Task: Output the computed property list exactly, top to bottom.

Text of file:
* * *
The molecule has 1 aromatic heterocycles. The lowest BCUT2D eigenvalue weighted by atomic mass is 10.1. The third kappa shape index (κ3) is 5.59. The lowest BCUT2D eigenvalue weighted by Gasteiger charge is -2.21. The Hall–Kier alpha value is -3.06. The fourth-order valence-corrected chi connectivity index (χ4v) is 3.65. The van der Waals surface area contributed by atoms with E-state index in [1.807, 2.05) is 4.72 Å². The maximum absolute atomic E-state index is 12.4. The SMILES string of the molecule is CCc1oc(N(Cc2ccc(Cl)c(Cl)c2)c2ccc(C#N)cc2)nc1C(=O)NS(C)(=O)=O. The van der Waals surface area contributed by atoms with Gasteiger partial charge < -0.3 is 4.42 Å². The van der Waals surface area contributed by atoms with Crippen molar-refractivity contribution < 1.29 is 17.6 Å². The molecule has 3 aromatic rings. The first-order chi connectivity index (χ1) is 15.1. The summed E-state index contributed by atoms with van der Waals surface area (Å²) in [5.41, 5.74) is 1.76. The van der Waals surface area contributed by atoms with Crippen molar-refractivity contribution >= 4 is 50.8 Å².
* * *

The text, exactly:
The molecule has 1 aromatic heterocycles. The lowest BCUT2D eigenvalue weighted by atomic mass is 10.1. The third kappa shape index (κ3) is 5.59. The lowest BCUT2D eigenvalue weighted by Gasteiger charge is -2.21. The Hall–Kier alpha value is -3.06. The fourth-order valence-corrected chi connectivity index (χ4v) is 3.65. The van der Waals surface area contributed by atoms with E-state index in [1.807, 2.05) is 4.72 Å². The maximum absolute atomic E-state index is 12.4. The SMILES string of the molecule is CCc1oc(N(Cc2ccc(Cl)c(Cl)c2)c2ccc(C#N)cc2)nc1C(=O)NS(C)(=O)=O. The van der Waals surface area contributed by atoms with Gasteiger partial charge < -0.3 is 4.42 Å². The van der Waals surface area contributed by atoms with Crippen molar-refractivity contribution < 1.29 is 17.6 Å². The molecule has 3 aromatic rings. The first-order chi connectivity index (χ1) is 15.1. The summed E-state index contributed by atoms with van der Waals surface area (Å²) in [5.41, 5.74) is 1.76. The van der Waals surface area contributed by atoms with Crippen molar-refractivity contribution >= 4 is 50.8 Å².